Joe Lhota Is Cuomo’s MTA Chief, Again, Sort Of

With subway service deteriorating at an alarming clip, Lhota will take over as a part-time CEO.

MTA Chair Joe Lhota. Photo:  MTA/Marc Hermann via Wikimedia Commons
MTA Chair Joe Lhota. Photo: MTA/Marc Hermann via Wikimedia Commons

Late yesterday, Andrew Cuomo nominated former MTA chief Joe Lhota to resume the role at a time when the agency is grappling with a decline in reliability that has reached crisis proportions. Lhota was hastily confirmed by the State Senate as the 2017 legislative session came to an end last night.

Lhota was the first MTA CEO chosen by Cuomo, at the end of 2011, and he served for about a year before stepping down to run against Bill de Blasio as the Republican nominee for mayor. He’s best known for his management of the MTA’s initial response to Superstorm Sandy (and his willingness to let kittens die on the tracks) and wasn’t in the job long enough to leave a lasting imprint on the agency’s culture or operations.

Lhota doesn’t come from a transit background. He brings experience managing large bureaucracies, having served as a deputy mayor and budget director under Rudy Giuliani in the 1990s, and his first stint at the MTA should give him a firm grounding in how the agency functions.

But Lhota’s second go-round as MTA CEO will also be much different, because he’s not taking it on as a full-time job. He’s going to keep working as a VP at NYU Langone while drawing a $1 salary at the MTA. Day-to-day management of the agency will fall to the executive director. The position is currently occupied on an interim basis by Ronnie Hakim, who remains in the running for the full-time job.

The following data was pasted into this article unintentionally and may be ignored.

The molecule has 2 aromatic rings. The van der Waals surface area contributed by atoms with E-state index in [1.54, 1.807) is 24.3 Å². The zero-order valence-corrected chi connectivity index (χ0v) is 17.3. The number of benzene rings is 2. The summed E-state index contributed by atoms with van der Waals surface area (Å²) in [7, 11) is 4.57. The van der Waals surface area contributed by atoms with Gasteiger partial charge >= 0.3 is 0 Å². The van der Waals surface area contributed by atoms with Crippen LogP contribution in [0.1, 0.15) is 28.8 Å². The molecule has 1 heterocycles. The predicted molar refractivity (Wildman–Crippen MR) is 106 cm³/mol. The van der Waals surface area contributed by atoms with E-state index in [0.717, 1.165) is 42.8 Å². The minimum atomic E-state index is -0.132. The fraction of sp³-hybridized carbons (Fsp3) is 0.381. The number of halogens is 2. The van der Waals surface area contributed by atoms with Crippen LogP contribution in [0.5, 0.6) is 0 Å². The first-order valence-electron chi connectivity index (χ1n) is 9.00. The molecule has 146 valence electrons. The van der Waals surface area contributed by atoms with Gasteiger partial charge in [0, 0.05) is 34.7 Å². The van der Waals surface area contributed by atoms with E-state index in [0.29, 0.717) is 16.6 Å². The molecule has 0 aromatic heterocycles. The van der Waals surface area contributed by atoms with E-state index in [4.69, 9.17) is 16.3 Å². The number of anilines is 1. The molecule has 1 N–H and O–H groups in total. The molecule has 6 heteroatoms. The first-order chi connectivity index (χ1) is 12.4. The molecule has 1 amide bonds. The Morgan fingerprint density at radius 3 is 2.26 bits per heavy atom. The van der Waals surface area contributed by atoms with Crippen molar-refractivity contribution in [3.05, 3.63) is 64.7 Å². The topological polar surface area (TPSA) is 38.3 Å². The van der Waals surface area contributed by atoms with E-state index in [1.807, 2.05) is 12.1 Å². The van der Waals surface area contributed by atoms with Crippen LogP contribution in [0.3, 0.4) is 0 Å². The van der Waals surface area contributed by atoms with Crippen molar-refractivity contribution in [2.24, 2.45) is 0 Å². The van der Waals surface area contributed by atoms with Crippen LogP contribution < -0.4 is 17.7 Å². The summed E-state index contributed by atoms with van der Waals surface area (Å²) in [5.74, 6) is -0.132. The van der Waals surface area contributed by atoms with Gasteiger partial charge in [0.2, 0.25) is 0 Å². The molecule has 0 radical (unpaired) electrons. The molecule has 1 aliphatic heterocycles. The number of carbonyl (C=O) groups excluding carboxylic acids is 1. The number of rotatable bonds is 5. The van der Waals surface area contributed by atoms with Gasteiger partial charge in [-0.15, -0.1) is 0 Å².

More than Lhota’s credentials, the big question right now is whether a part-time CEO is what the MTA needs. How responsive will the agency be to urgent problems under this arrangement? Where does the CEO’s role end and the executive director’s begin? Which decisions will the executive director be empowered to make, exactly?

Severe train delays are a white hot fire that needs to be stamped out as quickly as possible. Then there’s the mountain of other issues in urgent need of attention: slow buses, high costs, and, in general, too much inertia when rapid adaptation is called for.

It’s encouraging to hear Lhota voice support for aggressive measures to accelerate system repairs, like overnight shutdowns of subway lines so work can get done faster. But now is a strange time to test out a split CEO/executive director management structure on the MTA.